For my first returning post, I’ll give a brief account of the recent development of my adoration of Marlins top prospect Jose Fernandez.
(Image courtesy of MiLB.com)
About a year ago, my boyfriend Matt (then an intern with The Miami Herald) met Jose, his father and his agent at Alonso High School in Tampa to observe his workout, watch him throw a couple pitches and interview him for a short feature for the Herald. I stayed at our Clearwater hotel while Matt ventured out for a morning with Jose Fernandez, but when Matt returned, I heard all about the Cuban native’s multiple attempts to defect from his home country. I heard about his short stint in Cuban jail. Heavy topics — the kid’s only 19! But I also heard about Jose arriving and eating a fast-food sandwich for breakfast and referring to himself as a “bull”…topics seemingly more appropriate for a maturing teen. When Matt interviewed him, Jose had yet to sign with the Marlins. He and his agent were still playing the money game, waiting to see what the Marlins would offer before deciding whether he would head off to school or would become the newest addition to the Marlins’ farm. Obviously, he did the latter. And now, a year later, I’ll bet the Marlins are quite thrilled he did.
I’m a sucker for a good story. I loved Jose Fernandez just a little bit before I’d ever seen him pitch. Then, a month ago, on June 16, I went with a friend to a low A Greensboro Grasshoppers game. I currently live in North Carolina and was headed that direction for a teaching conference. A friend and I went early to see Jose pitch. I was floored. Stunned. Awestruck. Whatever word you want to pull out, I was it. His fastball averaged 96 mph, and he touched 98 a handful of times. He walked one batter and struck out 11, about half on one of the most beautiful curveballs I’ve ever seen. Sure, he let up a few hits (including one home run off a 97 mph fastball), but when it came down to it…Jose Fernandez was dominant. At the end of his eight-inning, 102-pitch outing, he sort of rolled his shoulders forward, clinched his fists and powered off the mound. He paused for a moment to throw a kiss up to the sky (I guess he’s a religious dude, too), then resumed his domineering stance. He reminded me of some kind of animal. An animal that’s crazy strong with a determined mentality and intimidating nostril flare. Oh, could it be the animal Jose Fernandez referred to himself as a year ago? He’s a BULL. That night, I nicknamed him El Toro and decided he’s my new favorite prospect. He’s with the Marlins, but I don’t much care. I’ve never enjoyed watching a pitcher quite as much as I enjoy watching him. I left Greensboro wishing I’d be able to see his next start.
But then, I turned super crazy lucky. El Toro was promoted to high A Jupiter, Fla. (the mighty Hammerheads) shortly after I saw him in North Carolina. And guess where my family lives and I was headed for a chunk of my summer break? You guessed it: the east coast of Florida. A few days after I got a wisdom tooth pulled (ouch), I went with my brother Alex to Jupiter to see El Toro. Matt had alerted me to the fact that he’d be pitching that night, so Alex and I made the 1.5-hour drive south. It was his first start at a higher level, and at first he didn’t look quite the same as when I’d seen him in Greensboro. His fastball velocity was down a little (avg. 94-95) and guys grabbed hits (and runs) off him here and there. But in his last two innings (the 4th and 5th), El Toro returned to form. The 4th and 5th were 10- and 9-pitch innings, respectively. In the 4th, he struck out two batters with his breaking ball (one swinging and one looking). Sandwiched in-between the two strikeouts was a flyout to left on a 97 mph fastball. Then in the 5th, two straight batters grounded out (to short and second, respectively), before El Toro induced a flyout to center on a first-pitch fastball. He had only thrown 64 pitches to that point, but I guess they’ve got him on a pitch count (or innings count, considering he’s gone 5 his first two starts with Jupiter). Unfortunately, Alex had been waiting in line for dollar dogs for about 45 minutes at that point and returned to our seats immediately after El Toro was finished for the game, so I had nobody to share the glory with. I told him all about it when he got back with our dogs, but he didn’t see it with his own eyes…I’ll have to take him to another game.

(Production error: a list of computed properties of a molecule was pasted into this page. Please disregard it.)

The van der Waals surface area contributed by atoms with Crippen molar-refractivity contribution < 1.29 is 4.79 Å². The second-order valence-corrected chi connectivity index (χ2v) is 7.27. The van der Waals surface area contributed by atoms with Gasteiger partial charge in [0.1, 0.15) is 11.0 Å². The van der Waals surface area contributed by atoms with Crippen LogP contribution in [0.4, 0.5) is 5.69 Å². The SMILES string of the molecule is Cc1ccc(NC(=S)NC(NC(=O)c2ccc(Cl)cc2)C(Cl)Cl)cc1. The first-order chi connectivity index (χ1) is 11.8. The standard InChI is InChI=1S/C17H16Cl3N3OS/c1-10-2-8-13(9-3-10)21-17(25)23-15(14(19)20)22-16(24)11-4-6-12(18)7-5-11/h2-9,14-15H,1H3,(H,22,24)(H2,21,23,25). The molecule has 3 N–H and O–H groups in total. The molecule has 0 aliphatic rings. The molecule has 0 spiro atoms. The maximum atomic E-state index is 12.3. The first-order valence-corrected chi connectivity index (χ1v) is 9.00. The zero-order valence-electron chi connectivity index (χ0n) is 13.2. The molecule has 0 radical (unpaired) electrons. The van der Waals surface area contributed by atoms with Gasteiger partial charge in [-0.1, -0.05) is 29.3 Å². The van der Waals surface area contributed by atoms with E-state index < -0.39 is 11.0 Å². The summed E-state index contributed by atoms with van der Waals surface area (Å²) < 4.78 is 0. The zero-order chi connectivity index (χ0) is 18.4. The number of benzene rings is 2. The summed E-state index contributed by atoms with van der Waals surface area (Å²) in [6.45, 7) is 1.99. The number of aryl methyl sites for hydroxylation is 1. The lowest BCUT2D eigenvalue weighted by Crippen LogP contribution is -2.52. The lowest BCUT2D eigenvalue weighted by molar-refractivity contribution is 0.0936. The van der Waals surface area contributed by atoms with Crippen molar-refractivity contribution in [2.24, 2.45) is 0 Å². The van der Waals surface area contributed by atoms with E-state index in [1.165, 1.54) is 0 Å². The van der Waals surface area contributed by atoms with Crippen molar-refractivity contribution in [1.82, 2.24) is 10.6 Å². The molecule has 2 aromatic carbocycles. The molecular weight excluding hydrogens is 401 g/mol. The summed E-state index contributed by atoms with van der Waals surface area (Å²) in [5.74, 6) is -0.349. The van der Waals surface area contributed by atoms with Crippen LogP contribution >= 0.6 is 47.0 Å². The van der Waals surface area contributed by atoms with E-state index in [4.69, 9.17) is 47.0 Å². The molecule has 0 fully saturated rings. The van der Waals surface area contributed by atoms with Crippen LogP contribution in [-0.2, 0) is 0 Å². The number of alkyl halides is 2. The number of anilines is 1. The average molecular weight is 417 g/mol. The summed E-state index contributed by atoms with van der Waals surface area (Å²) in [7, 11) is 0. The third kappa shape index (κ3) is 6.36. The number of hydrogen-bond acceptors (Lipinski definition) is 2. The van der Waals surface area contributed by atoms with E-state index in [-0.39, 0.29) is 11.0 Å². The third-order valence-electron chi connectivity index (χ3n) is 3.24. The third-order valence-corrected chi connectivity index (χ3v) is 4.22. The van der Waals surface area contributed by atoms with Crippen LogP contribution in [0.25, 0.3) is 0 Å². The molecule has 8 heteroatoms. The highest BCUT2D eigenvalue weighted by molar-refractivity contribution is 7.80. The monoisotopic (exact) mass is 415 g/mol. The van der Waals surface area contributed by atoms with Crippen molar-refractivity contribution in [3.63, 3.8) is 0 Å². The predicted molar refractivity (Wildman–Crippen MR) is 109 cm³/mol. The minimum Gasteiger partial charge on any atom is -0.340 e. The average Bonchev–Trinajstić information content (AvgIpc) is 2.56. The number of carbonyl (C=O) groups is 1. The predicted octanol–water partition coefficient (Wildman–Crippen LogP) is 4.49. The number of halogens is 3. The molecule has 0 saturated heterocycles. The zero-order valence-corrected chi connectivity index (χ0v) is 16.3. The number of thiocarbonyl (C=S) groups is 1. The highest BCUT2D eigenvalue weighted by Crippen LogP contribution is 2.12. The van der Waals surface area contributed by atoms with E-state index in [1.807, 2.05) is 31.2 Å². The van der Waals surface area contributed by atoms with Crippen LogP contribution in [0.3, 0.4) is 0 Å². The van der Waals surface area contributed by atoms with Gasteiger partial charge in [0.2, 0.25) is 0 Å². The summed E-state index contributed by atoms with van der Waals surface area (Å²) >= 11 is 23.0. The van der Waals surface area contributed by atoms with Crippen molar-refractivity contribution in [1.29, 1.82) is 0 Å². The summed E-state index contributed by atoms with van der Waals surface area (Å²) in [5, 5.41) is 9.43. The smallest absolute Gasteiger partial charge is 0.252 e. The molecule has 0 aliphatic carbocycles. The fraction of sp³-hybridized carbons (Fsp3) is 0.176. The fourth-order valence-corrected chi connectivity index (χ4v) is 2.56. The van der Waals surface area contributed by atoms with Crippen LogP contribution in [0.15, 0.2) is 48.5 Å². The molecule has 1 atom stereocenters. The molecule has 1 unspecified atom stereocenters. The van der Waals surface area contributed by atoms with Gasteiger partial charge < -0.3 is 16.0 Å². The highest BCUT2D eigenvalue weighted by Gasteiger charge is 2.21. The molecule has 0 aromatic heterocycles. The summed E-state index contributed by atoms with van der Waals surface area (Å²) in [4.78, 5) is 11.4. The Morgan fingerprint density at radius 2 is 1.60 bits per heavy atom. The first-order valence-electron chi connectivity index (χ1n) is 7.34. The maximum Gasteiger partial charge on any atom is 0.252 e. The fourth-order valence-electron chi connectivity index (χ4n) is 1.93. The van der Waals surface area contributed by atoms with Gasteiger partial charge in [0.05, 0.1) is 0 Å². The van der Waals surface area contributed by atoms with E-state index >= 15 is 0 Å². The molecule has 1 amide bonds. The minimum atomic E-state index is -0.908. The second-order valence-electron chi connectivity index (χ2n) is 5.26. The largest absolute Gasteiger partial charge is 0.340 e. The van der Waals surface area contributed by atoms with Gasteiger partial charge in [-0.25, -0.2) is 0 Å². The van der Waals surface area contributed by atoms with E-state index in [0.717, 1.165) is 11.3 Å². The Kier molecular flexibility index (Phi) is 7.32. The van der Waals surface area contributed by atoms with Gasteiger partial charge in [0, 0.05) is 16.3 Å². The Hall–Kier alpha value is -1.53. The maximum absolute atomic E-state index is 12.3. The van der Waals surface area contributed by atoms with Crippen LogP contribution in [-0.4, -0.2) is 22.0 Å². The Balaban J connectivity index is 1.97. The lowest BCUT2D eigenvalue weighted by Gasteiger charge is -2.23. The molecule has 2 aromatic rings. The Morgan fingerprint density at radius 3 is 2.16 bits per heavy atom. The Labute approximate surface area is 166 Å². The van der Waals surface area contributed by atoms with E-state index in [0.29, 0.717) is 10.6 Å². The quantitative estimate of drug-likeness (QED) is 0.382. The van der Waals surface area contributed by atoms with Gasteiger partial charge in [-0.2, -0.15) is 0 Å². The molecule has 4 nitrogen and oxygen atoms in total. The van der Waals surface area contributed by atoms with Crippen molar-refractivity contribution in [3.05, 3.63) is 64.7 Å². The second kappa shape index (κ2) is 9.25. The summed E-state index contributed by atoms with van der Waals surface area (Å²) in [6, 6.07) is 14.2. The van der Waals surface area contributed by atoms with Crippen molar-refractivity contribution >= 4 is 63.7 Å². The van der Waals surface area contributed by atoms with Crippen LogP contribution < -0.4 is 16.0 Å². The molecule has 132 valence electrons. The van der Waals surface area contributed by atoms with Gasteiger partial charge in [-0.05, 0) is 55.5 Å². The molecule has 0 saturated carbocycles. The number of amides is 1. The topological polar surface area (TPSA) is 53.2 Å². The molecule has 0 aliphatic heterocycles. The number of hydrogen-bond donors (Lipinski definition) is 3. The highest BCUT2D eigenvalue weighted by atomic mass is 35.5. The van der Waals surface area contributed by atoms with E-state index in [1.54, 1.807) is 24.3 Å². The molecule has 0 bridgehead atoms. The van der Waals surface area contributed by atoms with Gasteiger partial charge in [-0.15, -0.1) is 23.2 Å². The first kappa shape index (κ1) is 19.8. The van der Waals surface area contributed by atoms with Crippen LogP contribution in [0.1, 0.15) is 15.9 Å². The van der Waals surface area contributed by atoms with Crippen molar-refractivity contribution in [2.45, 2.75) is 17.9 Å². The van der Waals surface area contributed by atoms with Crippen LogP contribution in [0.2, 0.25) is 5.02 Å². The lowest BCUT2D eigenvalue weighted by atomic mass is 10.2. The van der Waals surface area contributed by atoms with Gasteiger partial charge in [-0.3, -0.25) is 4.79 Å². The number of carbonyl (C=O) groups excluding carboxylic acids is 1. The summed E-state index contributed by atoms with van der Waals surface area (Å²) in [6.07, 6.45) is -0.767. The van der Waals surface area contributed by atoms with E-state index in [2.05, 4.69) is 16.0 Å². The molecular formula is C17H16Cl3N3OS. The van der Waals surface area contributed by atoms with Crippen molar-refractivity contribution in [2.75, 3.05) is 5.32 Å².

But that’s not all. Though Matt and I were at a Clearwater-Brevard County game (Phillies and Brewers FSL affiliates, respectively) during the Futures Game and are planning on watching the game soon on ESPN3, El Toro apparently rocked it out there, too, striking out two batters in his one inning. He cranked up the heat and threw a 97-99 mph fastball to impress. It evidently worked, as plenty of talent evaluators have said he was the most impressive pitcher in the event. This showing was after Baseball America had ranked El Toro No. 8 in their Midseason Top 50 Prospects List: http://www.baseballamerica.com/blog/prospects/2012/07/midseason-top-50-prospects-list-2/
Suffice it to say, I’m in prospect love. I can’t wait to see/hear more of El Toro in the future. He’s so good that Matt and I may make a day-long trip OUT OF Key West to Jupiter during our vacation to see him pitch. That’d be 10 hours of total driving for a 3-hour game (probably 2 or less of which El Toro will actually pitch), but I’d say he’s worth it.